1. Copycat Co.1110 H St NE, Washington
2. Nonna’s Kitchen1212 U St NW, Washington
3. Denson Liquor Bar600 F St NW, Washington
4. El Camino108 Rhode Island Ave NW, Washington
5. Ocopa1324 H St NE, Washington
6. Thip Khao3462 14th St NW, Washington
7. The Washington Firehouse Restaurant626 North Capitol St NW, Washington
8. Dog Tag Bakery3206 Grace St NW, Washington
9. The BBQ Joint1309 5th St NE, Washington
10. BUL2431 18th St NW, Washington
From Barmini graduate Devin Gong, hip restaurant/bar Copycat Co. combines craft cocktails with Northern Chinese bites like pot stickers, skewers, and bao buns. In addition to a permanent cocktail menu loaded with the classics, bartenders rotate through weekly (hand-drawn!) specialty menus featuring toddys, daiquiris, juleps, and more. Copycat is spread out across two floors: the first is for a quick beer and bao, while the upstairs is a relaxed lounge where you can unwind for hours.
A small dining room located on top of its sister restaurant, Alphonse Italian Market & Osteria, Nonna’s Kitchen is a trip to Italy, sans the seat reclining battle and line at customs. More specifically, it's a trip to a region in Italy. Every five weeks the restaurant changes its $90 tasting menu and accompanying wine list to capture the very best that a region has to offer. You’re supposed to feel like you’re in a rustic Italian kitchen belonging to an Italian grandmother (hence the name). But, what you really feel is that you’re in the capable hands of a young team fired up with the kind of passion that only leads to inventive cooking.
It takes a little effort to find this bar that is seemingly in the basement of FUEL Pizza. But, it’s worth it. Look for a light globe that reads "Denson" and climb down a set of stairs. Your feet slapping the metal will alert the doorman (BALLER!) to swing the door open and welcome you into a sexy, boozy lair. Cocktails like Sazeracs and Negronis are the go-to here (especially during happy hour, when they’re $9 instead of $14). Along with your libations, there are snacks like steak tartare, Greek-inspired lamb meatballs, and even a green curry chicken pot pie.
The hot spot comes from the team behind 1905. Order like a boss on your first visit by requesting one of every kind of taco, and tack on the chilaquiles — a cast iron skillet filled with chips, salsa verde, and gobs of smoked Gouda. Nothing vegetarian and gluten-free ever tasted so good.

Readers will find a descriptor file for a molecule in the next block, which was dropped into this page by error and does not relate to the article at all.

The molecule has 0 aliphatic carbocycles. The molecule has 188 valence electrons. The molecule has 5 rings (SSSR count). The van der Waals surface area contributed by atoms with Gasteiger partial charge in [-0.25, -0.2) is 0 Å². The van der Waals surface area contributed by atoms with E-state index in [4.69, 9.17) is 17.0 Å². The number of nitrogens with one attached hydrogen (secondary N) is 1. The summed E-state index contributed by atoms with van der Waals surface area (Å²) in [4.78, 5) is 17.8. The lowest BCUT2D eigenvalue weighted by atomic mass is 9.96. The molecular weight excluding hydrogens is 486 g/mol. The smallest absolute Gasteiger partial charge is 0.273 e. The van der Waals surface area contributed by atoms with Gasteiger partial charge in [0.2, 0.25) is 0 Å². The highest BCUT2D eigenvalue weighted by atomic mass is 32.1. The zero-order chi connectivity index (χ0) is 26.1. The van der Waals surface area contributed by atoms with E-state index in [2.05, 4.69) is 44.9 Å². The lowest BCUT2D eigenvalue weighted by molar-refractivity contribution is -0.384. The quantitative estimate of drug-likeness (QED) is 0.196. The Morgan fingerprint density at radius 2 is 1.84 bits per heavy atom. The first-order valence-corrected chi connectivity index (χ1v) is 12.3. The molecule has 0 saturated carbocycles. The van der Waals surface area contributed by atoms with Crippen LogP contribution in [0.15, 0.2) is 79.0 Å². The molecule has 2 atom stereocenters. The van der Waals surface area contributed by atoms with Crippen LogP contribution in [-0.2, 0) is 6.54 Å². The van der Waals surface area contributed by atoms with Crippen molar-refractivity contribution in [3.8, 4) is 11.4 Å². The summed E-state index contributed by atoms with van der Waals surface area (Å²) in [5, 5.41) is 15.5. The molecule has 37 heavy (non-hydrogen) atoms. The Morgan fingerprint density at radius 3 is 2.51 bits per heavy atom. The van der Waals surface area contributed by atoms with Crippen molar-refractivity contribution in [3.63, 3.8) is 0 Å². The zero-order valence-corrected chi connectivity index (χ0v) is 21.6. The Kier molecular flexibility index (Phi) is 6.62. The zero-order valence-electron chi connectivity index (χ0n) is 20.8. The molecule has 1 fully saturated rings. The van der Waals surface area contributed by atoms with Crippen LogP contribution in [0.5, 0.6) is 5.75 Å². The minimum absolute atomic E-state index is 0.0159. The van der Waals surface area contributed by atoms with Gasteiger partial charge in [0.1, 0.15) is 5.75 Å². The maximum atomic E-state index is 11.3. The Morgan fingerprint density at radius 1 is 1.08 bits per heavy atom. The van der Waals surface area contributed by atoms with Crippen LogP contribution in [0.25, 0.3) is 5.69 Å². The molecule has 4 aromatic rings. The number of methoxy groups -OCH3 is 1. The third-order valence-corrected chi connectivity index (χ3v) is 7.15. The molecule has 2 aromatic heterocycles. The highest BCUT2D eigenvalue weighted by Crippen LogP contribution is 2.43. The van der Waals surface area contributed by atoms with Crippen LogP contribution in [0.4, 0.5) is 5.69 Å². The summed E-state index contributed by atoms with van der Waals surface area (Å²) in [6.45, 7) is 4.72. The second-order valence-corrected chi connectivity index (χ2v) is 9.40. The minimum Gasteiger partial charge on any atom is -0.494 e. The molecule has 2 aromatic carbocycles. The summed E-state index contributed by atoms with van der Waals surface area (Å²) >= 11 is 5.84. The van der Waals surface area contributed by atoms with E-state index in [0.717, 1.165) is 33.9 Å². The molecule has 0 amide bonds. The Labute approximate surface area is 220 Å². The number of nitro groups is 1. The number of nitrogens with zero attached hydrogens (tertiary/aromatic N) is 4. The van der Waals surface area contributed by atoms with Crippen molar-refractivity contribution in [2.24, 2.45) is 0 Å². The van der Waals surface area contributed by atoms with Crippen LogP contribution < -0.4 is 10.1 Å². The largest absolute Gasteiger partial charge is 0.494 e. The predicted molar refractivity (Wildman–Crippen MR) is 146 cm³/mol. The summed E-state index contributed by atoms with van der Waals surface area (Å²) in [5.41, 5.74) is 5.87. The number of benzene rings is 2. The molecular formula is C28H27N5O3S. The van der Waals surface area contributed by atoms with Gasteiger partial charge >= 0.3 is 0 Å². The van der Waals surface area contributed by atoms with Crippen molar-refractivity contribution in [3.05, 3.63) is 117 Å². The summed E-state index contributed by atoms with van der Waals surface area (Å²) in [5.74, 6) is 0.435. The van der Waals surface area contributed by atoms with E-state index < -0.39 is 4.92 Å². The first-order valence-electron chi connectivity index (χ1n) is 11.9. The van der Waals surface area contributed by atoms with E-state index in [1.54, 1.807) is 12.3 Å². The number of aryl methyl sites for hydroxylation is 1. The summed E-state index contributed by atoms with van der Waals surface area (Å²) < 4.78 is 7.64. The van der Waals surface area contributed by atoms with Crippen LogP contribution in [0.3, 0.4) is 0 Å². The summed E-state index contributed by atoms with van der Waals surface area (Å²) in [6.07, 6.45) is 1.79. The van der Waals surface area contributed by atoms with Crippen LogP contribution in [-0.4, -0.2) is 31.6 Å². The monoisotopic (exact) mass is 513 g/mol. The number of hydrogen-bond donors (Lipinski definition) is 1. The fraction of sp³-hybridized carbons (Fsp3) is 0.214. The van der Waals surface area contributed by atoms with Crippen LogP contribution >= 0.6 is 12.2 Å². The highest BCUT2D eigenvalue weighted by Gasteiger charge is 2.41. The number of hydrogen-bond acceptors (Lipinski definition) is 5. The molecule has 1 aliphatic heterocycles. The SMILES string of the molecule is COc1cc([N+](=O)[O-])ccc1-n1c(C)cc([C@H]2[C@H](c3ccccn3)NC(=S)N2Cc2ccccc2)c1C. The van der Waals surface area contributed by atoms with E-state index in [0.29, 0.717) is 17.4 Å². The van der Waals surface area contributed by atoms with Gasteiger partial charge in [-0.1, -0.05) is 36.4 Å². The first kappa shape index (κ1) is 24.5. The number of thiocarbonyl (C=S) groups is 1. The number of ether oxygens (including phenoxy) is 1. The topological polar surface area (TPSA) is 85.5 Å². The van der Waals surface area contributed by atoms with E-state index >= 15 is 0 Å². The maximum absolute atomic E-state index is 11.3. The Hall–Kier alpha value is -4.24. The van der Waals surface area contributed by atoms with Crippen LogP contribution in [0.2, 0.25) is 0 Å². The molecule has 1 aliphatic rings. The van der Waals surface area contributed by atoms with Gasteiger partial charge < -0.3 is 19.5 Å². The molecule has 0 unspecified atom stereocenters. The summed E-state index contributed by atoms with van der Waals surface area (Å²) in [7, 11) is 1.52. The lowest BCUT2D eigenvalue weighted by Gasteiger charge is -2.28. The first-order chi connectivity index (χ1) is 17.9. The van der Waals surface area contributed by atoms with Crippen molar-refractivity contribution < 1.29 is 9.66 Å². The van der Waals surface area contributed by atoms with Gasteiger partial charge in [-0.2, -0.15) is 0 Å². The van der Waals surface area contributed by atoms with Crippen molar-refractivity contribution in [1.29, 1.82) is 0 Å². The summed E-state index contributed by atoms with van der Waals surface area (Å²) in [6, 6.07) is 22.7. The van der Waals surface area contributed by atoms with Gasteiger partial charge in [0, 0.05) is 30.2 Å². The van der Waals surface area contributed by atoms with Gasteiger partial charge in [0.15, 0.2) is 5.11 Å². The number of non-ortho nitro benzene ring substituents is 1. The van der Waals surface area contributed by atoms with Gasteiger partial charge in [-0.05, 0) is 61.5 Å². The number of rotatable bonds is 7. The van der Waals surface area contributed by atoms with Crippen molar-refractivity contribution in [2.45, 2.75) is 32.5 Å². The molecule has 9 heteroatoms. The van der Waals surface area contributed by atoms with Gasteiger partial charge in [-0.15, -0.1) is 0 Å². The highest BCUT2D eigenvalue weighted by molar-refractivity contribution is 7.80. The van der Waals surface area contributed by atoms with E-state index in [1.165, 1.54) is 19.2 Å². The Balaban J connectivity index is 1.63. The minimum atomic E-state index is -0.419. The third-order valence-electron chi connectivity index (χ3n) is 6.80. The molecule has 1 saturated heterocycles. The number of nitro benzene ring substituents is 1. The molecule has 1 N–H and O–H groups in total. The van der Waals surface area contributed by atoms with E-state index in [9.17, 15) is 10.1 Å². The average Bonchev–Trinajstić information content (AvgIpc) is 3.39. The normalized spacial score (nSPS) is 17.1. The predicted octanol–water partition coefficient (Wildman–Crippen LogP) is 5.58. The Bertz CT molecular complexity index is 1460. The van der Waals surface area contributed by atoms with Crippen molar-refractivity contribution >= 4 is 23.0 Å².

The majority of the seats in this small, Peruvian dining room face the kitchen, because it’s the heart of the operation. This set-up allows diners to watch Lima-born Chef Carlos Delgado crank out ceviche, grilled meat, and rotisserie chicken while sipping on strong drinks with even stronger names (like the "Tatted Rack", for example, with lime, truffle honey, cassis, brut, and La Diablada pisco.
Named for the basket used to make Laotian sticky rice, Thip Khao comes from Chef Seng Luangrath (of the famous Thai-Lao restaurant Bangkok Golden in NoVa), who brings Southeast Asian cuisine and expert cocktails to DC with this sleek Columbia Heights spot. On the concise menu, you'll find specialties like grilled chicken thigh skewers with lemongrass and snakefish head steamed inside banana leaves with red curry. To cut the spice of your meal (feel free to let the waiter know how much heat you can tolerate), order the Phak Tai, a Laos-inspired cocktail with gin, mint, lemon, and sparkling sake.
The Old Engine Company 12 building that’s been converted into a restaurant and bar creaks in the best way possible, because nearly everything’s original. In fact, many of the former firemen who called the firehouse home donated pictures of the building back in the day to pepper the walls. Try not to think dirty thoughts about the big brass fire pole that runs straight through the establishment as you nosh on Wagyu sliders, juicy burgers, mussel pots, and three kinds of lasagna. Also lovable: an enviable patio for when the warmer months arrive, and a generous happy hour.
Dog Tag Bakery hires and trains wounded veterans, and when the vets aren’t making irresistible confections, sandwiches, and breads, they’re taking classes at Georgetown University’s School of Continuing Studies, to acquire skills to run a business. The cozy environment and cool touches, like an old-school dog tag-maker and a dog tag chandelier, make it the perfect place to plop down with a chocolate financier.
The Union Market location of Chef Anthony Evans’ BBQ Joint offers meats with a lot of TLC. Load up your tray with as many lbs as you can, plus some sides, and four different sauces. As far as locals are concerned, The BBQ Joint is the best place to eat barbecue in Washington DC, and we have to agree.
"Pojangmacha" is the term for the street food stalls in Korea that people gather around for bites to go along with their beer. BUL captures this scene with a menu dazzling with Korean and Japanese street food and bar snacks, in addition to hot, steamy, comforting bowls of pork belly fried rice. But before you go wild with all that, start by selecting which meat-on-a-stick will make you the happiest. BUL, which means "fire" in Korean, serves dinner and brunch, and their hangover soup means business.